Saltcedar Research Programs
A recent comprehensive study of saltcedar distribution in northern Montana suggested that in certain cases, garden plants may have played a role in starting local invasions, because garden plants were found to be older than the invasions, and no other seed sources were nearby. A specific example cited was the Musselshell River, infested with an estimated 24,500 saltcedars ranging from seedlings to approximately 25 years old. Dispersal mechanisms other than localized spread of seed from ornamentals were also suggested for other areas in the study, including long distance seed movement by wind, water, earth-moving equipment, and towed boats. Earlier research, which included a very limited number of garden saltcedars from other areas in the western U.S., indicated that the garden and invasive saltcedar plants were most often different chloroplast genotypes, though the garden genotype did show up rarely within an invasion. We will use chloroplast and nuclear DNA sequence markers to compare genetic identity of garden and invasive saltcedars of the Northern Plains, and thus determine the influence that garden plants have on starting or contributing to nearby invasions.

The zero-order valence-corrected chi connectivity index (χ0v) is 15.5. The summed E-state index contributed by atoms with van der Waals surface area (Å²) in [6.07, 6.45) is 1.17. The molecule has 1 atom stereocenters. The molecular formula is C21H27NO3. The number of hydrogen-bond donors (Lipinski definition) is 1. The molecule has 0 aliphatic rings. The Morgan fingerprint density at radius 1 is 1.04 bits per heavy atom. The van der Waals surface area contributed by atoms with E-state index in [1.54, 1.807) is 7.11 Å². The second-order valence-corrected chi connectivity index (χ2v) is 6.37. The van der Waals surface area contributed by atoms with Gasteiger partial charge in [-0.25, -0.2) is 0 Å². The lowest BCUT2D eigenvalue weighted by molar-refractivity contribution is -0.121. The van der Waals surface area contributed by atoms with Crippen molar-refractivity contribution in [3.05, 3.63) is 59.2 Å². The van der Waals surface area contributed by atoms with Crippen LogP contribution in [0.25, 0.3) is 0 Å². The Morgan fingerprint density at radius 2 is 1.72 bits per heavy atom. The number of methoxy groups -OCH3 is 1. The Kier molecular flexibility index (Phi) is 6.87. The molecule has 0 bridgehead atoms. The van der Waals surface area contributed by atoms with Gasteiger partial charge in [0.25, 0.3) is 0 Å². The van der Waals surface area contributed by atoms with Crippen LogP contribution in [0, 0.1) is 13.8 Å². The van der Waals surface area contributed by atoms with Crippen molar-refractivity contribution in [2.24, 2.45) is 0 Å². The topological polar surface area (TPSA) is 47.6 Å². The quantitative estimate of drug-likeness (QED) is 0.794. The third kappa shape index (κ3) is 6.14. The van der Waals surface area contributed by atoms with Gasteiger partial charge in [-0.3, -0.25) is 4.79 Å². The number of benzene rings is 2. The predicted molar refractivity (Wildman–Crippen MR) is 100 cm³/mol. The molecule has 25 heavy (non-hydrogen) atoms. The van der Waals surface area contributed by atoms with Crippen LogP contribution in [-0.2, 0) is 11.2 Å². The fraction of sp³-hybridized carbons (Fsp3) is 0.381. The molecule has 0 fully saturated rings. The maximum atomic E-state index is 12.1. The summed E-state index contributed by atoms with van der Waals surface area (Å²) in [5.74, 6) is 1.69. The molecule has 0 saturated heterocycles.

Contributing Scientist: John Gaskin (Botanist)
A variety of hypotheses have been developed to account for the extremely variable results obtained thus far with D. elongata. Ongoing studies at NPARL include common garden experiments to determine how different saltcedar genotypes affect beetle fitness components, predator exclusion and inclusion experiments to determine how predation affects beetle establishment and population growth rates, DNA studies of the D. elongata complex to better understand species and subspecies boundaries, and field plot studies to determine how water stress in saltcedar affects beetle oviposition and feeding preferences, larval growth rates, and plant response to defoliation.
Contributing Scientist: David Kazmer (Entomologist)